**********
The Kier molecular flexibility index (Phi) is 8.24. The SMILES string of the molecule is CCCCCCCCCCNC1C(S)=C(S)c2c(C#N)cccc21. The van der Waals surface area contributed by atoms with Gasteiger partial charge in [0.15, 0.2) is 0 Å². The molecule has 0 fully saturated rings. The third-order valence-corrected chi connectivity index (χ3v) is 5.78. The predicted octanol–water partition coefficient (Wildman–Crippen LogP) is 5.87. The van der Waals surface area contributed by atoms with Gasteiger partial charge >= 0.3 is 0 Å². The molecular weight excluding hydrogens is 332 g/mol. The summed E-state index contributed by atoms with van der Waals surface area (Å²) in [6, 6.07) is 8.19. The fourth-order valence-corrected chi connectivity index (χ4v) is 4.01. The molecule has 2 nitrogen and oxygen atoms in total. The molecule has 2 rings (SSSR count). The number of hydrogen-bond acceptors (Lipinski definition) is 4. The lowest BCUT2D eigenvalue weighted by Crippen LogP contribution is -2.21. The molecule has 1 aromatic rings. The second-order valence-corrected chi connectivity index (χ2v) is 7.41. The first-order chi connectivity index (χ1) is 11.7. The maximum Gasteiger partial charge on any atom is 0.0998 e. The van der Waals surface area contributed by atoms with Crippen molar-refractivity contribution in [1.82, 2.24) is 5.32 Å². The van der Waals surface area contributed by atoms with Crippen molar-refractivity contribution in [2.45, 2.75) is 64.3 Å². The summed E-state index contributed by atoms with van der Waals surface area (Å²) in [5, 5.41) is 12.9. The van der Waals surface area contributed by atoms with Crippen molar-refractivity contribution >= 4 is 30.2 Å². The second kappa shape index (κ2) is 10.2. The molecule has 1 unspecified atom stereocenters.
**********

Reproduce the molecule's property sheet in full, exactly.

The Kier molecular flexibility index (Phi) is 8.24. The SMILES string of the molecule is CCCCCCCCCCNC1C(S)=C(S)c2c(C#N)cccc21. The van der Waals surface area contributed by atoms with Gasteiger partial charge in [0.15, 0.2) is 0 Å². The molecule has 0 fully saturated rings. The third-order valence-corrected chi connectivity index (χ3v) is 5.78. The predicted octanol–water partition coefficient (Wildman–Crippen LogP) is 5.87. The van der Waals surface area contributed by atoms with Gasteiger partial charge >= 0.3 is 0 Å². The molecular weight excluding hydrogens is 332 g/mol. The summed E-state index contributed by atoms with van der Waals surface area (Å²) in [6, 6.07) is 8.19. The fourth-order valence-corrected chi connectivity index (χ4v) is 4.01. The molecule has 2 nitrogen and oxygen atoms in total. The molecule has 2 rings (SSSR count). The number of hydrogen-bond acceptors (Lipinski definition) is 4. The lowest BCUT2D eigenvalue weighted by Crippen LogP contribution is -2.21. The molecule has 1 aromatic rings. The second-order valence-corrected chi connectivity index (χ2v) is 7.41. The first-order chi connectivity index (χ1) is 11.7. The maximum Gasteiger partial charge on any atom is 0.0998 e. The van der Waals surface area contributed by atoms with Crippen molar-refractivity contribution in [1.82, 2.24) is 5.32 Å². The van der Waals surface area contributed by atoms with Crippen molar-refractivity contribution in [2.45, 2.75) is 64.3 Å². The summed E-state index contributed by atoms with van der Waals surface area (Å²) in [5, 5.41) is 12.9. The van der Waals surface area contributed by atoms with Crippen molar-refractivity contribution >= 4 is 30.2 Å². The second kappa shape index (κ2) is 10.2. The molecule has 1 unspecified atom stereocenters.